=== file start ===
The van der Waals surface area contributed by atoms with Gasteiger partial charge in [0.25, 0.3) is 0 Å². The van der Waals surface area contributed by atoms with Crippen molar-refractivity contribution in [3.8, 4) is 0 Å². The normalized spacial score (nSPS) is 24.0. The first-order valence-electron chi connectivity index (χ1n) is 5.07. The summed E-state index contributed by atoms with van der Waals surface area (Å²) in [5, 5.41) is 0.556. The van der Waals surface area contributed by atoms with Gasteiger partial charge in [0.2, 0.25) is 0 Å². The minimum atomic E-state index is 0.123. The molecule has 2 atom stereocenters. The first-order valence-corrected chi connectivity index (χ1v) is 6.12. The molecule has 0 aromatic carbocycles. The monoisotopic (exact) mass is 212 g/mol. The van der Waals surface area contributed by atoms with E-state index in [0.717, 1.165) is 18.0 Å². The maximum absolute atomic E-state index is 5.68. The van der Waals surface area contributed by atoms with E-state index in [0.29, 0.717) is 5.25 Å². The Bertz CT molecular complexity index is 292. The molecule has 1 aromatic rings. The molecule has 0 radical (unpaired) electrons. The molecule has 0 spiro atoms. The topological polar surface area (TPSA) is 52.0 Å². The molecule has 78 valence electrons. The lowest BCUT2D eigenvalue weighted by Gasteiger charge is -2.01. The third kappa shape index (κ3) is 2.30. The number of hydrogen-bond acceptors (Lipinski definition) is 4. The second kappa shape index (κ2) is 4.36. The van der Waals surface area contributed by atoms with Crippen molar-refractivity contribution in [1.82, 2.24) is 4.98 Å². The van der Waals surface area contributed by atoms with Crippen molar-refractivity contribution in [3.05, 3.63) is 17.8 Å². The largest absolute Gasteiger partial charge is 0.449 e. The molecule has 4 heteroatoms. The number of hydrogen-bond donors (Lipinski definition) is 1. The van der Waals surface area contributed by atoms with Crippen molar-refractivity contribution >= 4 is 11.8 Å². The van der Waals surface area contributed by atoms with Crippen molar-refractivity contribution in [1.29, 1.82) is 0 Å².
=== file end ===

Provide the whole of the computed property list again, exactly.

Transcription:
The van der Waals surface area contributed by atoms with Gasteiger partial charge in [0.25, 0.3) is 0 Å². The van der Waals surface area contributed by atoms with Crippen molar-refractivity contribution in [3.8, 4) is 0 Å². The normalized spacial score (nSPS) is 24.0. The first-order valence-electron chi connectivity index (χ1n) is 5.07. The summed E-state index contributed by atoms with van der Waals surface area (Å²) in [5, 5.41) is 0.556. The van der Waals surface area contributed by atoms with Gasteiger partial charge in [0.2, 0.25) is 0 Å². The minimum atomic E-state index is 0.123. The molecule has 2 atom stereocenters. The first-order valence-corrected chi connectivity index (χ1v) is 6.12. The molecule has 0 aromatic carbocycles. The monoisotopic (exact) mass is 212 g/mol. The van der Waals surface area contributed by atoms with E-state index in [0.717, 1.165) is 18.0 Å². The maximum absolute atomic E-state index is 5.68. The van der Waals surface area contributed by atoms with E-state index in [0.29, 0.717) is 5.25 Å². The Bertz CT molecular complexity index is 292. The molecule has 1 aromatic rings. The molecule has 0 radical (unpaired) electrons. The molecule has 0 spiro atoms. The topological polar surface area (TPSA) is 52.0 Å². The molecule has 78 valence electrons. The lowest BCUT2D eigenvalue weighted by Gasteiger charge is -2.01. The third kappa shape index (κ3) is 2.30. The number of hydrogen-bond acceptors (Lipinski definition) is 4. The second kappa shape index (κ2) is 4.36. The van der Waals surface area contributed by atoms with Crippen molar-refractivity contribution in [1.82, 2.24) is 4.98 Å². The van der Waals surface area contributed by atoms with Crippen molar-refractivity contribution in [3.05, 3.63) is 17.8 Å². The largest absolute Gasteiger partial charge is 0.449 e. The molecule has 4 heteroatoms. The number of hydrogen-bond donors (Lipinski definition) is 1. The van der Waals surface area contributed by atoms with Crippen molar-refractivity contribution >= 4 is 11.8 Å². The van der Waals surface area contributed by atoms with Crippen molar-refractivity contribution in [1.29, 1.82) is 0 Å².